All freight vehicles and drivers should be treated in a non-discriminatory manner, irrespective of the origin, destination, or country of registration of the vehicle, or of the nationality of the driver. Member states should not distinguish between vehicles carrying goods for use in their territory and those merely transiting.

The Brussels Times


from the life of the penguins


When talking about penguins, most people automatically have the image of the emperor penguin in their heads. They are so distinctive with their cream-white bellies, the shiny black head, back, tail and wings and the golden yellow pattern on the beak, head and chest.

The emperor penguin is simply magnificent! At 1.15 m, it is also the largest of the 17 species of penguins and also the only bird that inhabits Antarctica all year round – even for rearing young animals, during which they wind in freezing temperatures of up to – 60 ° C and snow storms endured up to 200 km / h.


In order not to cool down, they hug each other in large groups and keep themselves and the others warm. Alternately, they slide into the warm interior of the group and share the task of standing on the edge as a wind damper. This ensures the survival of the whole group.

In the sea, the emperor penguins can dive farther than any other bird up to 564 m and remain under water for 20 minutes.

When fleeing predators and hunting fish, octopus or krill, they can reach speeds of 3.4 m / s. Natural enemies are giant petrels, skua, sea leopards and orcas.

Man-made threats include climate change, overfishing, pollution of the oceans from microplastics, ghost nets, leaking oil, chemicals or radioactive material.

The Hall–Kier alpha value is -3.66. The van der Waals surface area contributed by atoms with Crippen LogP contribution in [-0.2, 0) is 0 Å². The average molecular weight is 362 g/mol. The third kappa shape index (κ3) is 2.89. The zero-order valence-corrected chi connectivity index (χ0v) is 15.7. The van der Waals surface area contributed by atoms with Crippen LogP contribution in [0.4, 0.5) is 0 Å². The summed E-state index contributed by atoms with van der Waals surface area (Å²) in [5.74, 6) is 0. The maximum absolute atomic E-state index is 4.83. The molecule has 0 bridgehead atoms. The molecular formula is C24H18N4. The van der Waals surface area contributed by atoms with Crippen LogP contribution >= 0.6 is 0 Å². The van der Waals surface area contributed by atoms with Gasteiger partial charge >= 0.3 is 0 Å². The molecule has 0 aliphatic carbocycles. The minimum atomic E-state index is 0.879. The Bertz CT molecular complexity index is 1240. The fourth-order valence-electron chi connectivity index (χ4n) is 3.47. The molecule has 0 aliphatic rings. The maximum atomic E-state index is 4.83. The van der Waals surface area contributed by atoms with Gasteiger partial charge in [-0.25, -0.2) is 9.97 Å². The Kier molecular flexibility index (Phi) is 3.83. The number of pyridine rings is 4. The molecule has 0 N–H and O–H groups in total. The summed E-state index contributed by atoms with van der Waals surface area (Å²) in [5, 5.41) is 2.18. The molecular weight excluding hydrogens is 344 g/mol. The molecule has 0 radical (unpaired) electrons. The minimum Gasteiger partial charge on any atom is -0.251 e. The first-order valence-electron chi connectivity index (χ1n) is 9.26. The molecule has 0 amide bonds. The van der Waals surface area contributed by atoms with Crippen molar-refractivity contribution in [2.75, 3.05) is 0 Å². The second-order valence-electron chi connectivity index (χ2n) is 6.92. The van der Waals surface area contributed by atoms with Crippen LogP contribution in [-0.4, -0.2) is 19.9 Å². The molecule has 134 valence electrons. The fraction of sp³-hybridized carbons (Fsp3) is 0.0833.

Most of the breeding colonies are on solid sea ice plates that freeze to the land mass in autumn and slowly break open in spring.

We know of emperor penguins that have walked 280 km to reach the open sea.

However, the rising temperatures caused by global warming will shrink the available breeding areas and overfishing reduces the food supply.


Sea Shepherd Deutschland


Brief information on this …The miniature penguins (Eudyptula minor) live in New Zealand and Australia and as the name suggests, the miniature penguins are the smallest species among the penguins.

They have an average height of 33 centimeters.

In return, they are among the penguin species that are easiest to observe, because they do not live far away in Antarctica, but close to New Zealand and Australian cities.

For a long time, biologists had considered these two populations as a single species – and were wrong.

They found a very strong genetic pattern according to which the New Zealand penguins differed significantly from the Australian penguins.

My best regards to all, Venus


EU: “If you do nothing to solve a problem, you are part of the problem yourself”



Last night, 42 MEPs sent a letter to the EU Commission.

Many animal transports have been at the border for hours as a result of the border closure measures in the context of the Covid 19 virus across borders by drivers, zookeepers and border guards.


To stop animal suffering, we call on the Commission to:

-Suspension of all exports of live farm animals by land and sea to non-EU countries

-Suspension of all live livestock transports on journeys of more than 8 hours between Member States

-Ensure rapid communication between senior veterinarians and national contact points to help organizers of cattle breeding events, avoid long queues at border crossings or refuse entry through certain countries.


Click to access Covid-19-and-cross-border-transport-of-live-animals.pdf


Good news!
The 🚚🚚 traffic jams on the border with Poland have resolved and the handling of 🐮🐷 animal transports is, according to our information, running relatively smoothly again. Nevertheless, the long transport routes mean agony for the animals.

This suffering must finally end!

Support our petition: ✍️

And I mean…A MEP`s initiative that is very commendable.
The letter is important for the following reason: The pressure on the unsuitable commission comes from the own circles. That is the only reason why it can work!

As with animal transports, the EU has offered nothing in this crisis. To put it very clearly, it is totally “out” and it is nowhere in demand.

But now internal pressure is being used, now the EU has to react to save its internal status, and maybe the good news of the normalization of animal transport to Poland is thanks to this letter.

At least the risk of infection that could arise inside the trucks and the generation of new bacteria is something that should force the EU to act.

My best regards to all, Venus